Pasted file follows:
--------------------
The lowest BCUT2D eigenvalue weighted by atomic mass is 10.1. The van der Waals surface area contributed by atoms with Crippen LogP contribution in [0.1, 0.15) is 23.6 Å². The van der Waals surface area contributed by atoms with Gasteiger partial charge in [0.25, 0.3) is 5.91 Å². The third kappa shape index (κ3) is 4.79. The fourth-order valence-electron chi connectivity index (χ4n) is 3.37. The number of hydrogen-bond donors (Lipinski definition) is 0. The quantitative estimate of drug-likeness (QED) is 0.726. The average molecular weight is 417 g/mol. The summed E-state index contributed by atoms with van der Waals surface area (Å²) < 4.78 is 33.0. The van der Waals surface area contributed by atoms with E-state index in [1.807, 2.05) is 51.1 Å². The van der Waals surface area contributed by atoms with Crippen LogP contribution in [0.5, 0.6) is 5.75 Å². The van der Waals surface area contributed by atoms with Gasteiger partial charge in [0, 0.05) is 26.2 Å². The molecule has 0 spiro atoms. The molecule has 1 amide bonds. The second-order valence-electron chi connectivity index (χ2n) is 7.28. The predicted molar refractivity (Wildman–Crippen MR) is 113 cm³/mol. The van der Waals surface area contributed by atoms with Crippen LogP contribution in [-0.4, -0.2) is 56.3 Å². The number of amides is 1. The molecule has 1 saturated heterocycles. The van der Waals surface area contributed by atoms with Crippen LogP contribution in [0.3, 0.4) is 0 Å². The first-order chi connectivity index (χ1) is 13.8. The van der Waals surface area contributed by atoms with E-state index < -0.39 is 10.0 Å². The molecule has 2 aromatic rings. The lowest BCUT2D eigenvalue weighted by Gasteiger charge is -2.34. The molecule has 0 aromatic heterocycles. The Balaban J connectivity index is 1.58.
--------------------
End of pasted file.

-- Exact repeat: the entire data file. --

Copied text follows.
The lowest BCUT2D eigenvalue weighted by atomic mass is 10.1. The van der Waals surface area contributed by atoms with Crippen LogP contribution in [0.1, 0.15) is 23.6 Å². The van der Waals surface area contributed by atoms with Gasteiger partial charge in [0.25, 0.3) is 5.91 Å². The third kappa shape index (κ3) is 4.79. The fourth-order valence-electron chi connectivity index (χ4n) is 3.37. The number of hydrogen-bond donors (Lipinski definition) is 0. The quantitative estimate of drug-likeness (QED) is 0.726. The average molecular weight is 417 g/mol. The summed E-state index contributed by atoms with van der Waals surface area (Å²) < 4.78 is 33.0. The van der Waals surface area contributed by atoms with E-state index in [1.807, 2.05) is 51.1 Å². The van der Waals surface area contributed by atoms with Crippen LogP contribution in [0.5, 0.6) is 5.75 Å². The van der Waals surface area contributed by atoms with Gasteiger partial charge in [0, 0.05) is 26.2 Å². The molecule has 0 spiro atoms. The molecule has 1 amide bonds. The second-order valence-electron chi connectivity index (χ2n) is 7.28. The predicted molar refractivity (Wildman–Crippen MR) is 113 cm³/mol. The van der Waals surface area contributed by atoms with Crippen LogP contribution in [-0.4, -0.2) is 56.3 Å². The number of amides is 1. The molecule has 1 saturated heterocycles. The van der Waals surface area contributed by atoms with Crippen LogP contribution in [0.3, 0.4) is 0 Å². The first-order chi connectivity index (χ1) is 13.8. The van der Waals surface area contributed by atoms with E-state index < -0.39 is 10.0 Å². The molecule has 2 aromatic rings. The lowest BCUT2D eigenvalue weighted by Gasteiger charge is -2.34. The molecule has 0 aromatic heterocycles. The Balaban J connectivity index is 1.58.